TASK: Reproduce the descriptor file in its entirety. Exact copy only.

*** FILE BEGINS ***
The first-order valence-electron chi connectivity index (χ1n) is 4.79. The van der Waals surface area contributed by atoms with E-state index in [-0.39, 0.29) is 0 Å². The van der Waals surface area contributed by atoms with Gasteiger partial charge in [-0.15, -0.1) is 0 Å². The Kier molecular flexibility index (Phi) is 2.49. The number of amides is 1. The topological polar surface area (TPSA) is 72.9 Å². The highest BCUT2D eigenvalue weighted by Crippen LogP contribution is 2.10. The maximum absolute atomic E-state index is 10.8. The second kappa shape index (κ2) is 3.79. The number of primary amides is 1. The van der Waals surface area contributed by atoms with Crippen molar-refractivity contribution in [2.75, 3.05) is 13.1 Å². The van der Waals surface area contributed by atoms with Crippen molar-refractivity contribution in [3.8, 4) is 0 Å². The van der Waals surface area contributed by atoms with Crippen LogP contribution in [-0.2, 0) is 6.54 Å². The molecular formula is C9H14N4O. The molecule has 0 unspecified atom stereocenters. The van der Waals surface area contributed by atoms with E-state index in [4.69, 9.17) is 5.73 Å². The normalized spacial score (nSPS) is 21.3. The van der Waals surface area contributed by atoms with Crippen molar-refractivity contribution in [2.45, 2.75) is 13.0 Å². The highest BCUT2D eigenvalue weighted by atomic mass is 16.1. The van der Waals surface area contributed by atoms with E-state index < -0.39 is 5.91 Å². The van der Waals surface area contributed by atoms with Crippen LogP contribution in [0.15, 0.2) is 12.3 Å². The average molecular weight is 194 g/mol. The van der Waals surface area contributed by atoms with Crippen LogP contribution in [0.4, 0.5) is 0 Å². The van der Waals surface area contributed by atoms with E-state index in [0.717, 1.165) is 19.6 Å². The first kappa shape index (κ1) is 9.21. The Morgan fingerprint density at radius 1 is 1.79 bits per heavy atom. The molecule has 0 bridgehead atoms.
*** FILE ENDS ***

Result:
The first-order valence-electron chi connectivity index (χ1n) is 4.79. The van der Waals surface area contributed by atoms with E-state index in [-0.39, 0.29) is 0 Å². The van der Waals surface area contributed by atoms with Gasteiger partial charge in [-0.15, -0.1) is 0 Å². The Kier molecular flexibility index (Phi) is 2.49. The number of amides is 1. The topological polar surface area (TPSA) is 72.9 Å². The highest BCUT2D eigenvalue weighted by Crippen LogP contribution is 2.10. The maximum absolute atomic E-state index is 10.8. The second kappa shape index (κ2) is 3.79. The number of primary amides is 1. The van der Waals surface area contributed by atoms with Crippen molar-refractivity contribution in [2.75, 3.05) is 13.1 Å². The van der Waals surface area contributed by atoms with Crippen molar-refractivity contribution in [3.8, 4) is 0 Å². The van der Waals surface area contributed by atoms with Crippen LogP contribution in [-0.2, 0) is 6.54 Å². The molecular formula is C9H14N4O. The molecule has 0 unspecified atom stereocenters. The van der Waals surface area contributed by atoms with E-state index in [4.69, 9.17) is 5.73 Å². The normalized spacial score (nSPS) is 21.3. The van der Waals surface area contributed by atoms with Crippen molar-refractivity contribution in [2.45, 2.75) is 13.0 Å². The highest BCUT2D eigenvalue weighted by atomic mass is 16.1. The van der Waals surface area contributed by atoms with E-state index < -0.39 is 5.91 Å². The van der Waals surface area contributed by atoms with Crippen LogP contribution in [0.15, 0.2) is 12.3 Å². The average molecular weight is 194 g/mol. The van der Waals surface area contributed by atoms with Crippen LogP contribution in [0.4, 0.5) is 0 Å². The van der Waals surface area contributed by atoms with E-state index in [0.717, 1.165) is 19.6 Å². The first kappa shape index (κ1) is 9.21. The Morgan fingerprint density at radius 1 is 1.79 bits per heavy atom. The molecule has 0 bridgehead atoms.